a playful and interactive installation by local art heroes Team Macho, will transform the AGO’s Weston Family Learning Centre Community Gallery into a fully functioning art studio on Jan. 23., inviting visitors to occupy the space alongside the artists

The installation, which will include a series of studio structures, draws on themes brought forth in writer Northrop Frye’s Words with Power, along with ideas related to the history of artists working in collaboration, referencing the practices of General Idea and the Group of Seven, among others. Axis Mundi examines the manner in which these artists collaborated and supported one another, while developing structures that were both physical and personal to propel their individual practices. Team Macho comprises members Nicholas Aoki, Stephen Appleby-Barr, Christopher Buchan and Lauchie Reid, who share a studio in Toronto, creating work in a wide variety of media, with a focus on illustration. They have shown their work with solo shows at Narwhal in Toronto and the Optica Centre for the Arts in Montreal, and internationally in Los Angeles, New York, Detroit and Amsterdam. Axis Mundi, organized by Ann Marie Pena, continues into April 2012.

NOW: A Collaborative Project by Sean Martindale and Pascal Paquette
This do-it-yourself (or “DIY”) agency kicks off the Toronto Now series in 2012, challenging visitors to use the AGO’s fully accessible Young Gallery as a forum for pressing Toronto issues.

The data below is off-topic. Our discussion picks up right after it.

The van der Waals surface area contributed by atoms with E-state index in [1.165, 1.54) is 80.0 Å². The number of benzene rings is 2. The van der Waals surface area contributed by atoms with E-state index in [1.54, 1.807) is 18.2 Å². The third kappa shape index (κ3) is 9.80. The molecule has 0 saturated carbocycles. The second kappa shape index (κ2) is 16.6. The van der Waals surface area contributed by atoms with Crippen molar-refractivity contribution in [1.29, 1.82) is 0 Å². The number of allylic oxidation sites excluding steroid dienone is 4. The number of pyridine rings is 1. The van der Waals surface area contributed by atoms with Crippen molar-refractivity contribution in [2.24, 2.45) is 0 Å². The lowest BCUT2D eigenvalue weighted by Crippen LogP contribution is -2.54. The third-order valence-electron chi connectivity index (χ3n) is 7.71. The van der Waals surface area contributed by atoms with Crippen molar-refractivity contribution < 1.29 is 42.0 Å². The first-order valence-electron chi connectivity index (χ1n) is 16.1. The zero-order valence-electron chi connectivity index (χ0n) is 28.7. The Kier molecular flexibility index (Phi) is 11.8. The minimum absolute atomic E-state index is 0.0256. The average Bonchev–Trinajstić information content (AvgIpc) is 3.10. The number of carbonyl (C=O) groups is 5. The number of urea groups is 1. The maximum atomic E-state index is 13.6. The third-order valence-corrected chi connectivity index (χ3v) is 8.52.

Pushing the idea of Toronto Now to its limits, Toronto artists Sean Martindale and Pascal Paquette appropriate the AGO logo and the NOW name in a creative space that encourages mindful action on local issues. The project, guest curated by Katherine Dennis and on display from Jan. 21 to April 1, reflects the artists’ interest in the tension between the rush and impatience of the average Torontonian’s current lifestyle and the benefit of slowing down and being mindful of environmental, political and cultural subjects. Running concurrently with NOW is the Martindale and Paquette’s Gift Shop Gift Shop, a store within a store featuring artworks for sale by local Toronto-based artists, designers and illustrators.

Toronto Now is a series of contemporary art projects that puts the focus on Toronto artists and displays their work in the free, street-facing Young Gallery. Artists previously featured in the series include Dean Baldwin, Will Munro, Allyson Mitchell, John Sasaki, Libby Hague, John Dickson and Paul Butler.

The Toronto Now series is generously supported by The Contemporary Circle.

All exhibitions are organized by the AGO. Contemporary programming at the AGO is generously supported by the Canada Council for the Arts.

The AGO acknowledges the generous support of its Signature Partners:
American Express, Signature Partner of the Conservation Program; and Aeroplan, Signature Partner of the Photography Collection Program.

The Art Gallery of Ontario is funded in part by the Ontario Ministry of Tourism and Culture. Additional operating support is received from the City of Toronto, the Canada Council for the Arts and generous contributions from AGO members, donors and private-sector partners.

For more information on exhibitions and special programming, please visit www.ago.net.